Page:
Title: RAGE AGAINST THE DYING
Author: Becky Masterman
BACK COVER BLURB
Brigid Quinn’s experiences hunting sexual predators for the FBI have left her with memories she wishes she didn’t have and lethal skills she hopes never to need again. Having been pushed into early retirement by events she thinks she’s put firmly behind her, Brigid keeps telling herself she is settling down nicely in Tucson with a wonderful new husband, Carlo, and their dogs.
But the past intervenes when a man named Floyd Lynch confesses to the worst unsolved case of Brigid’s career—the disappearance and presumed murder of her young protege, Jessica. Floyd knows things about that terrible night that were never made public and offers to lead the cops to Jessica’s body in return for a plea bargain.
It should finally be the end of a dark chapter in Brigid’s life. Except the new FBI agent on the case, Laura Coleman, thinks the confession is fake, and Brigid finds she cannot walk away from violence and retribution after all, no matter what the cost.
WHAT I THOUGHT
In RAGE AGAINST THE DYING, the first of her Brigid Quinn novels, author Becky Masterman presents us with an unorthodox lead character in the dogged Brigid Quinn. Who is aptly supported by a neat cast of characters. From her mirror, up and coming FBI agent, Laura Coleman, to Brigid’s ex-lovers David Weiss and Zach Robertson. And lastly, her recently wed-to, ex-priest, Carlos DiForenza. Each is used as a foil to Brigid’s actions and personality, resolving, mirroring, lensing, and reflecting the good, the bad, and the downright ugly side of human nature and all it has to offer.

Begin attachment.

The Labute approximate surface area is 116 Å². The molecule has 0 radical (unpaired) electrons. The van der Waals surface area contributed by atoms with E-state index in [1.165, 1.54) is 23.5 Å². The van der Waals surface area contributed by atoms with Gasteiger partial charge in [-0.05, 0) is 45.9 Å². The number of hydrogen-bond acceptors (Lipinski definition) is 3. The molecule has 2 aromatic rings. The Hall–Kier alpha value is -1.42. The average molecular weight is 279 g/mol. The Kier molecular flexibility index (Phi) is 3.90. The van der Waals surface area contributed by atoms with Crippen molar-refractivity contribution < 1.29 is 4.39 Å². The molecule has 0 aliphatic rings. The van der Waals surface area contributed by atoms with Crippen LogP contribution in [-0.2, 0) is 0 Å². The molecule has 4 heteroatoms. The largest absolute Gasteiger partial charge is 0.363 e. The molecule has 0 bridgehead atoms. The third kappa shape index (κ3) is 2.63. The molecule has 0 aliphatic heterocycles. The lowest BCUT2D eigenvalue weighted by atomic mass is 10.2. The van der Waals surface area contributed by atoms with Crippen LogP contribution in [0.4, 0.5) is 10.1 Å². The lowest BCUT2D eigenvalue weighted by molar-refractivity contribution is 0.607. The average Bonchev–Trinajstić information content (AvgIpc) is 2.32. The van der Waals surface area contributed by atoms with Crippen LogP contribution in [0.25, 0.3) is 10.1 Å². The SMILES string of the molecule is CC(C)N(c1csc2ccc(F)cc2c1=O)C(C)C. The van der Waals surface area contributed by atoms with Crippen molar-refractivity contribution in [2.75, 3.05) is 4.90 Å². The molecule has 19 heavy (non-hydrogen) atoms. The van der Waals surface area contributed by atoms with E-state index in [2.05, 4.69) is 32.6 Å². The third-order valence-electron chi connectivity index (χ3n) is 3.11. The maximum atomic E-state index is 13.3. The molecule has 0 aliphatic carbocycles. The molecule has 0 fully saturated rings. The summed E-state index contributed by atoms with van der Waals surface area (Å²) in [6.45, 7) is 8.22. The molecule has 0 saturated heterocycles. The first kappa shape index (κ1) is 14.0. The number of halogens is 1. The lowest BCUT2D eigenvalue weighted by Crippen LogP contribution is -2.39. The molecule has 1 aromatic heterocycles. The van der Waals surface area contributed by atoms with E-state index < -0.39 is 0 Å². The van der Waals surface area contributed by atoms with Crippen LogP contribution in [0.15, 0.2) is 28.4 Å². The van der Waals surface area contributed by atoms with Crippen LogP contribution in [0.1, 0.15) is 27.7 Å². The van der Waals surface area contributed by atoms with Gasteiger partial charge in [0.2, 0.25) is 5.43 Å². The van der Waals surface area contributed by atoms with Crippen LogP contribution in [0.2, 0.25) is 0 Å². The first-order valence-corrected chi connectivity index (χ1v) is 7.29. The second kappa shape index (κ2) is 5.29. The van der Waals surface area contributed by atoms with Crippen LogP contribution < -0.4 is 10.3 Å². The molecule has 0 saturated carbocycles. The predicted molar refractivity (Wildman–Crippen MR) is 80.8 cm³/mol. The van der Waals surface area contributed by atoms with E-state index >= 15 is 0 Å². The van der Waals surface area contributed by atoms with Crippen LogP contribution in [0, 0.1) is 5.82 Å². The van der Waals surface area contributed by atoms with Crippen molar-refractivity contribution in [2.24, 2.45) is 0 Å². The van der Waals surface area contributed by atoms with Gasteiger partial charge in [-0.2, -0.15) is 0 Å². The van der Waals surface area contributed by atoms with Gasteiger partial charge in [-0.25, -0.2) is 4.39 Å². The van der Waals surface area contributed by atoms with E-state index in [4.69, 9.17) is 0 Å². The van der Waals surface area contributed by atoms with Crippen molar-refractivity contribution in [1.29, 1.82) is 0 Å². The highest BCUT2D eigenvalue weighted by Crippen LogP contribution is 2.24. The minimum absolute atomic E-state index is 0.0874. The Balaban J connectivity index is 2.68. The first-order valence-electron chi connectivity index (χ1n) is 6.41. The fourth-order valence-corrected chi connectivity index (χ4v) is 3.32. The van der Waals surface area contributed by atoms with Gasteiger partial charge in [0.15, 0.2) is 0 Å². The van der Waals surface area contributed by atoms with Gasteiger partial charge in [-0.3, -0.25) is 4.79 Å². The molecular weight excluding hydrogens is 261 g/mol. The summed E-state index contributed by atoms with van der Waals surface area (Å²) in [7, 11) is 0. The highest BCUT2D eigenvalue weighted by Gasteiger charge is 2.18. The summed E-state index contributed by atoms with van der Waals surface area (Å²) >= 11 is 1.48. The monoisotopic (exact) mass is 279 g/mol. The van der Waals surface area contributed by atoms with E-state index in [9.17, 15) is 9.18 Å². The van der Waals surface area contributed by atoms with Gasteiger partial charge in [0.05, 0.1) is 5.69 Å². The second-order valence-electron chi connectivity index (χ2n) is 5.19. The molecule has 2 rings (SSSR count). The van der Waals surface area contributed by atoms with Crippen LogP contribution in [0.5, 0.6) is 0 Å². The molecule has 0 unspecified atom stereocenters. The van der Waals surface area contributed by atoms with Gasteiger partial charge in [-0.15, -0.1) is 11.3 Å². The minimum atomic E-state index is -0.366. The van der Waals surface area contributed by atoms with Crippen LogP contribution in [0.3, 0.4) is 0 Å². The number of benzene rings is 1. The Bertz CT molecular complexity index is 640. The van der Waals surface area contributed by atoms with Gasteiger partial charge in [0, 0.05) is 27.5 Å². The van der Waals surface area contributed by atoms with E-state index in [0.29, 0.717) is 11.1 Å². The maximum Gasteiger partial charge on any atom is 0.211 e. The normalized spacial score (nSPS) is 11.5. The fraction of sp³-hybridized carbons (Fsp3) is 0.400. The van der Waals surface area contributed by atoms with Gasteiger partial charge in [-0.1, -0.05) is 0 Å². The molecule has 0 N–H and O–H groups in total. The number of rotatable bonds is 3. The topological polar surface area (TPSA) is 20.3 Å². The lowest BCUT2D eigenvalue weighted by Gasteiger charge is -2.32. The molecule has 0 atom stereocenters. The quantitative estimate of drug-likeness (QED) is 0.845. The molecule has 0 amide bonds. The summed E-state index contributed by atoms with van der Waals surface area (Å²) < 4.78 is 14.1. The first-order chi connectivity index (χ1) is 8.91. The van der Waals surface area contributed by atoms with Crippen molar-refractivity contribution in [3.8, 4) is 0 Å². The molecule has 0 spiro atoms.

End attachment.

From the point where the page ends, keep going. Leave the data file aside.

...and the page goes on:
Brigid is a delightfully flawed individual who makes questionable choices—like, accidentally killing a granny-killing stalker—and then? Argues with herself in retrospect about her choices and decisions. Masterman explores with a deft touch what it is that makes Quinn tick, and thereby, in a way, us, as human beings; why do we do what we do.
The writing never wavers, it’s as tough, hot, and gritty as the Tucson, Arizona setting. Unforgiving in places, gruesome and violent when necessary, and balanced, in part, by Brigid’s dry wit.
Essentially a murder-mystery, Masterman goes on to add several other layers as she builds up both the characters and main story-arc, weaving in levels of tension between characters that, no doubt, will also be explored at a later date. And, because of that attention to detail, we get some thoughtful exploration of motives, and a depth to these characters that brings an edge to Masterman’s storytelling.
Excellent depth and character-play, with a well-plotted, twisting story, and a few surprises that, all-in-all, made the ending all the more enjoyable.
Rating : 8 / 10